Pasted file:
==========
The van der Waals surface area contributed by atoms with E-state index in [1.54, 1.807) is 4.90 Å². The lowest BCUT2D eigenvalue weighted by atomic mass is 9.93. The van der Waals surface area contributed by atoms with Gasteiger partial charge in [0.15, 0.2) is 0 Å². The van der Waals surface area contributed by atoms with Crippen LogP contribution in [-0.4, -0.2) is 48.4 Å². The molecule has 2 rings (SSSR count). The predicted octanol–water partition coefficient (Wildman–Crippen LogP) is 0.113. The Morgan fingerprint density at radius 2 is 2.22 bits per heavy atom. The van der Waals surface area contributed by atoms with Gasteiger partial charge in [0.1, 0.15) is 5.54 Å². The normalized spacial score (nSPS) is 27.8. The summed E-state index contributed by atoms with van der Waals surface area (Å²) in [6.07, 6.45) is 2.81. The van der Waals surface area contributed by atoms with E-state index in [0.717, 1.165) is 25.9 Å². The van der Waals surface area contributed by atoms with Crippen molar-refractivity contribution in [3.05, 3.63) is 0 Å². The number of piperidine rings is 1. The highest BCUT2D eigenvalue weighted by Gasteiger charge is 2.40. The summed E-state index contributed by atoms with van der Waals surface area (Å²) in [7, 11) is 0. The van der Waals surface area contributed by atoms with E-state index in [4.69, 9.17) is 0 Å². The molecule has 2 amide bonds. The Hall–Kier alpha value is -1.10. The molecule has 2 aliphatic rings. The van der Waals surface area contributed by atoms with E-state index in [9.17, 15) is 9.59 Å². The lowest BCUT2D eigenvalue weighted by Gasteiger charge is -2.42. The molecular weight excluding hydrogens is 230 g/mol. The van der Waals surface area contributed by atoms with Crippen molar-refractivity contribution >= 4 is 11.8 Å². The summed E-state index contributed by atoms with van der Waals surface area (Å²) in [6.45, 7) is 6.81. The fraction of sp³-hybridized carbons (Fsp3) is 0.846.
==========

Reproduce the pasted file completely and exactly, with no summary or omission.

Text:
The van der Waals surface area contributed by atoms with E-state index in [1.54, 1.807) is 4.90 Å². The lowest BCUT2D eigenvalue weighted by atomic mass is 9.93. The van der Waals surface area contributed by atoms with Gasteiger partial charge in [0.15, 0.2) is 0 Å². The van der Waals surface area contributed by atoms with Crippen LogP contribution in [-0.4, -0.2) is 48.4 Å². The molecule has 2 rings (SSSR count). The predicted octanol–water partition coefficient (Wildman–Crippen LogP) is 0.113. The Morgan fingerprint density at radius 2 is 2.22 bits per heavy atom. The van der Waals surface area contributed by atoms with Gasteiger partial charge in [0.1, 0.15) is 5.54 Å². The normalized spacial score (nSPS) is 27.8. The summed E-state index contributed by atoms with van der Waals surface area (Å²) in [6.07, 6.45) is 2.81. The van der Waals surface area contributed by atoms with E-state index in [0.717, 1.165) is 25.9 Å². The van der Waals surface area contributed by atoms with Crippen molar-refractivity contribution in [3.05, 3.63) is 0 Å². The number of piperidine rings is 1. The highest BCUT2D eigenvalue weighted by Gasteiger charge is 2.40. The summed E-state index contributed by atoms with van der Waals surface area (Å²) in [7, 11) is 0. The van der Waals surface area contributed by atoms with E-state index in [4.69, 9.17) is 0 Å². The molecule has 2 amide bonds. The Hall–Kier alpha value is -1.10. The molecule has 2 aliphatic rings. The van der Waals surface area contributed by atoms with E-state index in [9.17, 15) is 9.59 Å². The lowest BCUT2D eigenvalue weighted by Gasteiger charge is -2.42. The molecular weight excluding hydrogens is 230 g/mol. The van der Waals surface area contributed by atoms with Crippen molar-refractivity contribution >= 4 is 11.8 Å². The summed E-state index contributed by atoms with van der Waals surface area (Å²) in [6.45, 7) is 6.81. The fraction of sp³-hybridized carbons (Fsp3) is 0.846.